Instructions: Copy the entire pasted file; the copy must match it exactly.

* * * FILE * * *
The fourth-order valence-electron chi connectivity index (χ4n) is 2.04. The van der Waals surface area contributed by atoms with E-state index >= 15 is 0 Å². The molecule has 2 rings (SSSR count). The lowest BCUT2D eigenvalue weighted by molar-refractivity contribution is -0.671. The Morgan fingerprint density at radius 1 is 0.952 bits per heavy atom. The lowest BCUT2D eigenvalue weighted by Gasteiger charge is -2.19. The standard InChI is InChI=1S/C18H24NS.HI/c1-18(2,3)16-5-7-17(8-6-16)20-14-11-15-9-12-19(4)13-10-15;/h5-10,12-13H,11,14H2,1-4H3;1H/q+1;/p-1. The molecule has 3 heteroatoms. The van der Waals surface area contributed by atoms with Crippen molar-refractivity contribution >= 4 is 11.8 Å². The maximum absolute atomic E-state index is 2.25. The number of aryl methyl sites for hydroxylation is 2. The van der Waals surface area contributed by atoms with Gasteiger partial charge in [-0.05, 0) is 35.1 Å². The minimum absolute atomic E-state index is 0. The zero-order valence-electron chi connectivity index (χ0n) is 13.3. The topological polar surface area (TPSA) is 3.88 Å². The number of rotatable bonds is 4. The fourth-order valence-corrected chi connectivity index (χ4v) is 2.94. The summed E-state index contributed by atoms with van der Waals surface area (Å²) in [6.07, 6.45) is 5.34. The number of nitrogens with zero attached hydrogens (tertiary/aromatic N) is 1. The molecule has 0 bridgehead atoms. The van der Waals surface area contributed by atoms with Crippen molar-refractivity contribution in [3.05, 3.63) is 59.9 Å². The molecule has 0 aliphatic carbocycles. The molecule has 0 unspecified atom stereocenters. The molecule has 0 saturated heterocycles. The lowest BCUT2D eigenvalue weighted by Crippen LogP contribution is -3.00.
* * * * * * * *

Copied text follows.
The fourth-order valence-electron chi connectivity index (χ4n) is 2.04. The van der Waals surface area contributed by atoms with E-state index >= 15 is 0 Å². The molecule has 2 rings (SSSR count). The lowest BCUT2D eigenvalue weighted by molar-refractivity contribution is -0.671. The Morgan fingerprint density at radius 1 is 0.952 bits per heavy atom. The lowest BCUT2D eigenvalue weighted by Gasteiger charge is -2.19. The standard InChI is InChI=1S/C18H24NS.HI/c1-18(2,3)16-5-7-17(8-6-16)20-14-11-15-9-12-19(4)13-10-15;/h5-10,12-13H,11,14H2,1-4H3;1H/q+1;/p-1. The molecule has 3 heteroatoms. The van der Waals surface area contributed by atoms with Crippen molar-refractivity contribution >= 4 is 11.8 Å². The maximum absolute atomic E-state index is 2.25. The number of aryl methyl sites for hydroxylation is 2. The van der Waals surface area contributed by atoms with Gasteiger partial charge in [-0.05, 0) is 35.1 Å². The minimum absolute atomic E-state index is 0. The zero-order valence-electron chi connectivity index (χ0n) is 13.3. The topological polar surface area (TPSA) is 3.88 Å². The number of rotatable bonds is 4. The fourth-order valence-corrected chi connectivity index (χ4v) is 2.94. The summed E-state index contributed by atoms with van der Waals surface area (Å²) in [6.07, 6.45) is 5.34. The number of nitrogens with zero attached hydrogens (tertiary/aromatic N) is 1. The molecule has 0 bridgehead atoms. The van der Waals surface area contributed by atoms with Crippen molar-refractivity contribution in [3.05, 3.63) is 59.9 Å². The molecule has 0 aliphatic carbocycles. The molecule has 0 unspecified atom stereocenters. The molecule has 0 saturated heterocycles. The lowest BCUT2D eigenvalue weighted by Crippen LogP contribution is -3.00.